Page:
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Wednesday, 16 July 2014 18:42

Adobe Premiere Pro Sets the Standard

Written by  Dyana Carmella
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Adobe is taking over the world of filmmaking. The company’s Premiere Pro video editing software is becoming the standard in postproduction for studio films, independent cinema, broadcast TV and new media.

High-end broadcasters, such as BBC and CNN, and top Hollywood filmmakers like David Fincher all rely on Adobe Premiere Pro. The highly popular software has been lauded by professionals for its advanced features, which include multiple sequence support, high bit-depth rendering, multi-camera editing, time re-mapping, color correction tools and advanced audio-mixer interface.

 Evolving technology is changing the creative process for artists working in visual media, as new software allows them to expand their vision. Creators that work with still images, such as photographers and graphic artists, also want to embrace new technology to expand into moving pictures. “We have high-end users, like Fincher’s editors, all the broadcasters that switched, and all those power editors who want power-editing features,” says Adobe Product Manager Al Mooney, “but we are also extremely keen to insure that if you are someone who works with Illustrator or Photoshop and are used to the still image, we really want to make it as easy as possible to make the transition to the moving picture. It’s very rare to work on a single discipline anymore. We are always adding features to Premiere Pro to make it intuitive and easy.”

Adobe is all about addressing the needs of the consumer, and its editing software has to be fast, stable and easy to use. After the release of Creative Suite 5, the company saw the need for changes. Adobe effectively rebuilt the engine underneath the application to assure that it performed extremely well with capabilities for 4K and beyond. The new compatible engine now offers a beautiful interface and a fluid editing experience — and editors are responding very positively. 

400 PremiereProCC Masking-and-Tracking copy“We are extremely engaged in the editing community,” says Mooney. “It’s something I’m very proud of and something I think is crucial. We go out and are extremely active with user groups. We go out and sit and visit with customers [to] share our road map, and we hear their ideas and we respond to their ideas and alter our road maps accordingly. We listen to what problems editors have, and we come back and work really hard on solving those problems and giving [editors] those features that are specifically tailored to what issues we’ve heard from them.” Adobe relies on the power of social media like Twitter and Facebook to elevate direct communication with its customers. “People love that they can Tweet the product team directly and get a reply,” Mooney reports. “That to me is the most important thing we do. That feedback is crucial. We can’t do everything for everybody. We always have to prioritize based on what we think is going to move the needle the most and what we’re hearing the most.”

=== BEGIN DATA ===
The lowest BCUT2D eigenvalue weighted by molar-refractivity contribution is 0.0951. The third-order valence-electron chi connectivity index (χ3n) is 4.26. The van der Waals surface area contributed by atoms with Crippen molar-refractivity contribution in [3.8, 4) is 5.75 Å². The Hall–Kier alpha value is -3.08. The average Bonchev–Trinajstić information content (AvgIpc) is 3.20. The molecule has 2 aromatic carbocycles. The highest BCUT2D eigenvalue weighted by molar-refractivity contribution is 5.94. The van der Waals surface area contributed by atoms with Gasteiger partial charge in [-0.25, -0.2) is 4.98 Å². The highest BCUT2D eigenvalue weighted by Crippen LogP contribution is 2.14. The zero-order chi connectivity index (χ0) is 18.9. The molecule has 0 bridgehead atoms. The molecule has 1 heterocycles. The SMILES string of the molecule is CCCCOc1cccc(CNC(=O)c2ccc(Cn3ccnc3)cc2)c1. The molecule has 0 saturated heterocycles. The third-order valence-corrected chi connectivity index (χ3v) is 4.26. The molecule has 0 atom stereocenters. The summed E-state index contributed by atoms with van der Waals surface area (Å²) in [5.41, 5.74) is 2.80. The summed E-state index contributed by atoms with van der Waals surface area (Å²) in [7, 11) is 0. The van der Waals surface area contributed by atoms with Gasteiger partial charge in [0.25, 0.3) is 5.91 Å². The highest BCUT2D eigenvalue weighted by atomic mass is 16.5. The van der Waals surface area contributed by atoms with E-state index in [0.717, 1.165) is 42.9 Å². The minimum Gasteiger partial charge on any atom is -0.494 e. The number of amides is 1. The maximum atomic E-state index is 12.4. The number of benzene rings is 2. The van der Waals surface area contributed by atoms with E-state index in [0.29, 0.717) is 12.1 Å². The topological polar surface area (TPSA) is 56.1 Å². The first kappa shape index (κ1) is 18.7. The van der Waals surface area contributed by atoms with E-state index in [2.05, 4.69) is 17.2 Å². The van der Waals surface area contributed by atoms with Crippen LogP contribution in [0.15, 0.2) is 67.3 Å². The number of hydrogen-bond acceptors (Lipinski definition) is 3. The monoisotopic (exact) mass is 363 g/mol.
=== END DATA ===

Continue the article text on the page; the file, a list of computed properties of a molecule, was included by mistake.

In May 2013, Adobe moved from perpetual licensing to its Creative Cloud subscription service, which enables the company to develop much more aggressively and respond to needs in a much more agile way, particularly in film and broadcast postproduction. Adobe currently has 2.3 million subscribers, and users wanting a test drive of Premiere Pro can only do so through the Cloud service. “The rate of change in this industry is absolutely extraordinary,” says Mooney. “I joke that a new camera format comes out every 12 seconds. All of the sudden everyone is into 4K. Really the Creative Cloud model has enabled us to free ourselves from what were almost shackles, where we could not add features to the product more than once every 12 to 18 months. With the move to Creative Cloud in 2013, we shipped four feature-baring releases of Premiere Pro. They weren’t all the size of CS6, but we were able to listen to the market and say, ‘Yeah, we know you want that. It’s coming soon.’” 

One of the biggest advantages for consumers is the way Adobe products can be integrated through Adobe Dynamic Link. “[Adobe Premiere Pro] has a great integration with Photoshop because very often people build titles and graphics and then bring them in and animate them,” Mooney explains. “We have technology called Dynamic Link, where if you need to add VFX to your editing workflow, you can just right-click on some clips and take them over to After Effects. There’s no export, there’s no render, there’s no transfer of data. You do your work in After Effects, and then everything you do in After Effects is immediately reflected back to your Premiere Pro timeline, and that saves huge amounts of time.” 

David Fincher’s soon-to-be-released feature Gone Girl was edited exclusively on the Premiere Pro platform in Los Angeles, Calif. The film required thousands of Dynamic Link/After Effects compositions. “[For editors], we talk about Premiere Pro being the creative hub where you spend most of your time,” says Mooney. “And you can do most of the things you need to do, but then whenever you need to embellish, you can go outside to these other [Adobe] products, which are in the Creative Cloud, embellish that discipline then come back to the hub. I really don’t think anyone else can offer that kind of integration. That’s a huge benefit for us.” 

Adobe is pulling out all the stops to create innovative products that will take visual media to a whole new level. The company’s lineup of postproduction tools is allowing today’s artists to shape the future of creative content.

To learn more about Adobe Premiere Pro click here

 

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